Click here to read A REVIEW OF RESPONSES TO CAMPBELL’S BEST BUY LAWSUIT: Part 1 &
A REVIEW OF RESPONSES TO CAMPBELL’S BEST BUY LAWSUIT: Part 2 (filed in category COMMENTARY)
Click here http://redtape.msnbc.com/2008/02/a-lost-laptop-a.html#posts to read article on Raelyn Campbell’s $54 million lawsuit against Best Buy
In reviewing posts responding to Raelyn Campbell’s “tale of frustration” in dealing with
her laptop repair problems at Best Buy and her resultant $54 million lawsuit (read the article at http://redtape.msnbc.com/2008/02/a-lost-laptop-a.html#posts ) I discovered many valuable hints on protecting my data privacy when my laptop (or computer) must report to the electronics hospital.
Thanks to Jeffrey, in upstate NY, who wonders about Campbell’s “lack of common sense” in storing personal tax file (and perhaps other sensitive documents) on her notebook computer. First, the computer could be lost somewhere in her travels, as happened with BestBuy. Second, she probably connects to the Internet using various hotel guest networks and hotspots at other locations which significantly increase her exposure to exploits and malware, capable of accessing sensitive data on her computer. Third, if she ever needs to have her computer repaired, even if BestBuy did not lose her computer, the technicians at the repair facilities still have access to the data and files on her computer. And if the hard drive fails, it would be replaced, and it is likely that she would not obtain the drive back. In many cases, a hard drive that cannot be booted can still easily have data recovered from it. Thus the possibilities for Identity Theft are significant both desktop systems and notebooks, but definitely greater for notebook computers.
In this Digital Age, giving your personal files to a stranger is the dumbest thing you could do. DUHHHHH! Robert William Churchill
Through several posts I learned that I do not have to be dumb. I CAN protect and preserve my data if I learn a few simple techniques.
First and foremost, the hard drive can be removed from the computer while it is “hospitalized,” since it is irrelevant to any repairs that need to be accomplished.
While I feel sorry for this woman and the issues she has had; a lot of the stress, worries and problems she occurred could have been easily avoided. Prior to leaving the computer to be repaired at the store she should have requested that they remove her hard drive that contained all of her data for her to hold onto. For majority of “hardware issues” the service techs do not need to have the hard drive. Exceptions being of course a hard drive problem and all software issues. Tisa Cincinnati, Ohio —For starters I absolutely can not believe that neither Ms. Campbell nor her Best Buy store thought to REMOVE her hard drive from her laptop!!!!! That is something that should have been done regardless – Best Buy had no need for her hard drive to have been left in her system while they “repaired” it. They should have “Test Hard Drives” that they use when repairing a system. Robin, NW AR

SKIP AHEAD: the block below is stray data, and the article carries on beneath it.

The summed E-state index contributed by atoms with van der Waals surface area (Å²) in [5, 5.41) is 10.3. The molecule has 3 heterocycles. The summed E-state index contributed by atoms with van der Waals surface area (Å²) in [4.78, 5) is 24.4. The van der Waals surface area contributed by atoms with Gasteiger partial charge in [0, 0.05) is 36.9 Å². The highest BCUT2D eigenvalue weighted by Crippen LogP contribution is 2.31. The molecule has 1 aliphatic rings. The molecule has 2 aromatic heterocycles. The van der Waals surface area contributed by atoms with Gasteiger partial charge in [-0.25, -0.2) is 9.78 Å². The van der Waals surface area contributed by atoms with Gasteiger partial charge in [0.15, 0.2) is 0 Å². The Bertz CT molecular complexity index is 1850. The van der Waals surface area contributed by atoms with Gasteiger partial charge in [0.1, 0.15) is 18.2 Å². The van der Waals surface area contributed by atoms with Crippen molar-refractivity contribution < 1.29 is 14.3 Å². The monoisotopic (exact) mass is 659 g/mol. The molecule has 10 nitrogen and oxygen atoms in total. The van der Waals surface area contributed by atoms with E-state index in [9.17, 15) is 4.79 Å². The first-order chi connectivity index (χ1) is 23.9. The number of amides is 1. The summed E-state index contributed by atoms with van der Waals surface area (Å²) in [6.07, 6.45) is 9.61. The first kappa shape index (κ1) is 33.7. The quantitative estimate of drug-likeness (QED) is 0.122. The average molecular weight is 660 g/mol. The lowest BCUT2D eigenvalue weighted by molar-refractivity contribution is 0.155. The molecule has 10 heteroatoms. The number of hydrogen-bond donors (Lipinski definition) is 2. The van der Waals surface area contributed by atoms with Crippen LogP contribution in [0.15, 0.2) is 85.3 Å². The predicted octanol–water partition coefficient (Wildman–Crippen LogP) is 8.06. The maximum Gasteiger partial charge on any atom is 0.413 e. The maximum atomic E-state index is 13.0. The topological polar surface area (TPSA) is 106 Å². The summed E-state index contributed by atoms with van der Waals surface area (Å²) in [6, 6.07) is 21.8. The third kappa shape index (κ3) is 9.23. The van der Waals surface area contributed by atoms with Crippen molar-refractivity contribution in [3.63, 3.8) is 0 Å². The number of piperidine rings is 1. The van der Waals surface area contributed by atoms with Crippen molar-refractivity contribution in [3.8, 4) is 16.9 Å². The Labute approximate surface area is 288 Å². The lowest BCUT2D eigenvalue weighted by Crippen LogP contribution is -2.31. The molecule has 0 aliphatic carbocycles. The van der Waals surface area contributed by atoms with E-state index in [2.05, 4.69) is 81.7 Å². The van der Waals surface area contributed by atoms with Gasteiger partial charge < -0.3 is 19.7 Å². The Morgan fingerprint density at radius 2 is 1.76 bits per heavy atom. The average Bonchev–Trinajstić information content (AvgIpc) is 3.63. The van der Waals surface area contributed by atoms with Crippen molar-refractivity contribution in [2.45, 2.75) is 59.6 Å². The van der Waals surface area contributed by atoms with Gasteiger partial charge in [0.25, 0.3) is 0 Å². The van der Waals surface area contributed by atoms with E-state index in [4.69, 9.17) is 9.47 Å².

This advice is critical to preserving the privacy of personal data. However, Robert, West Haven, CT notes that “Only an experienced user would know to make this request.”
As a computer professional, Jeffrey does not store personal information on a notebook computer. He stores only limited personal information on his desktop systems.
“For very sensitive information, I store the information on removal media, such as flash drives, and restrict the access of the systems that process it to the Internet by physically disconnecting the systems from my network.
I urge everyone to take common sense precautions against having data on your own systems compromised. Think about this – if your system is lost, stolen, or simply needs to be fixed by someone else, what is the likelihood that your data can be stolen or compromised? Flash drives and removal media are cheap, and if they fail (and backups are available), you can easily destroy and replace them. Jeffrey, Upstate New York (Sent Feb 12, 2008 9:18:24 AM)
JB Washington DC ‘s post states: I cannot stress enough that you need encryption if you are storing any personal information on a computer or notebook…A backup program is a must as well, just because you have a large hard drive doesn’t mean you are safe, you should get a USB hard drive and backup on a regular basis or use an online backup like Iron Mountain’s Connected or even something like Carbonite.
Tisa Cincinnati, Ohio, concurs in her post: A smart computer owner will also backup their important data to an external usb or firewire hard drive (~$100 depending on size) or actually store their data on an external drive. That way you have the data and can delete the data from a system prior to leaving it for repair.
The next time I take my laptop (or computer) to the “electronics hospital,” I will be much wiser in protecting my personal data.